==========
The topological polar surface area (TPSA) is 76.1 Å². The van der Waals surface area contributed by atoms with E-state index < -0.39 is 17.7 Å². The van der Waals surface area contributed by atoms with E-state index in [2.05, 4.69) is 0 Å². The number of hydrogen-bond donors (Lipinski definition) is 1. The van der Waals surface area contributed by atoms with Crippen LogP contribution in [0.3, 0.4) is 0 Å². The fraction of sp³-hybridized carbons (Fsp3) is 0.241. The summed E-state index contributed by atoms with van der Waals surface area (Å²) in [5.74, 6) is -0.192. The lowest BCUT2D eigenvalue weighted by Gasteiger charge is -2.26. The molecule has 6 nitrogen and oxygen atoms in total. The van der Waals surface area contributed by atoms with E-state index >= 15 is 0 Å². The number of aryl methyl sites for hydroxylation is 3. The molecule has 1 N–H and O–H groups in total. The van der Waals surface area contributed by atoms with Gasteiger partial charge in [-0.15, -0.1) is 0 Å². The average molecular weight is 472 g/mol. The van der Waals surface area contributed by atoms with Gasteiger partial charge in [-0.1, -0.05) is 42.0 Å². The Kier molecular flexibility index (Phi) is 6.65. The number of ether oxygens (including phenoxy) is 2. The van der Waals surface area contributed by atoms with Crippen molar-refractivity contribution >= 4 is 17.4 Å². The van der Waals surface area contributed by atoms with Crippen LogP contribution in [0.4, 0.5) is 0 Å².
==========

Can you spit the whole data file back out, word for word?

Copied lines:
The topological polar surface area (TPSA) is 76.1 Å². The van der Waals surface area contributed by atoms with E-state index < -0.39 is 17.7 Å². The van der Waals surface area contributed by atoms with E-state index in [2.05, 4.69) is 0 Å². The number of hydrogen-bond donors (Lipinski definition) is 1. The van der Waals surface area contributed by atoms with Crippen LogP contribution in [0.3, 0.4) is 0 Å². The fraction of sp³-hybridized carbons (Fsp3) is 0.241. The summed E-state index contributed by atoms with van der Waals surface area (Å²) in [5.74, 6) is -0.192. The lowest BCUT2D eigenvalue weighted by Gasteiger charge is -2.26. The molecule has 6 nitrogen and oxygen atoms in total. The van der Waals surface area contributed by atoms with E-state index >= 15 is 0 Å². The number of aryl methyl sites for hydroxylation is 3. The molecule has 1 N–H and O–H groups in total. The van der Waals surface area contributed by atoms with Gasteiger partial charge in [-0.15, -0.1) is 0 Å². The average molecular weight is 472 g/mol. The van der Waals surface area contributed by atoms with Gasteiger partial charge in [-0.1, -0.05) is 42.0 Å². The Kier molecular flexibility index (Phi) is 6.65. The number of ether oxygens (including phenoxy) is 2. The van der Waals surface area contributed by atoms with Crippen molar-refractivity contribution >= 4 is 17.4 Å². The van der Waals surface area contributed by atoms with Crippen LogP contribution in [0.4, 0.5) is 0 Å².